Redford Twp. man indicted on tech support, opioid sales scheme charges
A Redford Township man was arrested Thursday on federal charges of conspiracy related to online tech-help scams and opioid sales, the U.S. Justice Department said.
Doyal Kalita, 35, was indicted for allegedly running several schemes aimed at defrauding users and sold drugs, said U.S. Attorney Rachael Rollins of Massachusetts.
He was scheduled to appear in court in U.S. District Court for the Eastern District of Michigan and in U.S. District Court on wire fraud conspiracy, conspiracy to import Schedule II and Schedule IV controlled substances and money laundering conspiracy charges, according to a Department of Justice news release. He will appear in U.S. District Court in Boston at a later date, federal officials said.
"The defendant and others allegedly operated a variety store of online scams," said Joleen D. Simpson, special agent in charge of the Internal Revenue Service-Criminal Investigation Division, Boston Office. "First, they are alleged to have devised a complex help-desk scam to defraud innocent individuals who were simply trying to resolve phony computer problems."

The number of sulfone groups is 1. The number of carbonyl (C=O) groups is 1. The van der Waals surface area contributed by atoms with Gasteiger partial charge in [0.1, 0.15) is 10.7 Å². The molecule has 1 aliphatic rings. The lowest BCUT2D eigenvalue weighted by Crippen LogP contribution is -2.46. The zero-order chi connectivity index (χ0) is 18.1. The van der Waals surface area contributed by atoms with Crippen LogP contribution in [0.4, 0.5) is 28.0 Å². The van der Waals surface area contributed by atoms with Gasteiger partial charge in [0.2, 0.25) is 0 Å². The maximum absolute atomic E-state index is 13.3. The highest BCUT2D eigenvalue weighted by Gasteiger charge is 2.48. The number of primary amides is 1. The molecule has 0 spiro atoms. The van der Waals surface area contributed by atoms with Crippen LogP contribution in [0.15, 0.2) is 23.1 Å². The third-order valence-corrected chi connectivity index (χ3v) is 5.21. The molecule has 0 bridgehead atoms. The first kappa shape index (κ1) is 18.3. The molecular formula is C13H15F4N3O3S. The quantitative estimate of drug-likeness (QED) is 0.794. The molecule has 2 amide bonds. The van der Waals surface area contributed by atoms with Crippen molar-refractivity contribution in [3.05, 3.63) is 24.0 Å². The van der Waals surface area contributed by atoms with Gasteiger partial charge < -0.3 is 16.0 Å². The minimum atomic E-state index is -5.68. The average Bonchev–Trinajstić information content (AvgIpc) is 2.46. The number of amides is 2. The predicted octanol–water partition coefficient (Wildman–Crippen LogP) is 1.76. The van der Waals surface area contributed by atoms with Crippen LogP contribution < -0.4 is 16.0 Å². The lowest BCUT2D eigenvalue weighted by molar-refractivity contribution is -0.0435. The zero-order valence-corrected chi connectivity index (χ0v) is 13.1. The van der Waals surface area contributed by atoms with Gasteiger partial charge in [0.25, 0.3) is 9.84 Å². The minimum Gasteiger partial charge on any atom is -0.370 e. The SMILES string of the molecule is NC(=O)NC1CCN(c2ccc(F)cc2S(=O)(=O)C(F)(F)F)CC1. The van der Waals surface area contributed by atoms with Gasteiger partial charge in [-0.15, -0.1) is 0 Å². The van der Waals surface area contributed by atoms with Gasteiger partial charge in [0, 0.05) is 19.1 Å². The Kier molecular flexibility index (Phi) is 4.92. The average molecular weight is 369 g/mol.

Kalita and a co-conspirator allegedly used pop-up screens that falsely told users their computers were damaged or infected with viruses and directed them to a technical support line. Victims were connected to call centers in Michigan and India, officials allege, where they were deceived into buying products they did not need.
At the same time, Kalita and his partner allegedly sold controlled substances, including opioids, from India and Europe, to people across the U.S. According to the indictment, one other person allegedly was involved in the drug scheme as a supplier.
Kalita faces a maximum sentence of 20 years in prison for each charge and fines of nearly $3 million.
Joseph R. Bonavolonta, special agent in charge of the FBI Boston Division, said tech support scams like Kalita's cost Massachusetts residents $5.3 million last year; the nationwide toll was $347 million.
Kalita's schemes have been active since 2015, authorities allege.
Rollins called Kalita's alleged crimes "cowardly" and said the U.S. government has the tools to identify and prevent online criminal activity.
"Bad actors think they can remain undetected from law enforcement while behind a computer screen," she said. "They should think again."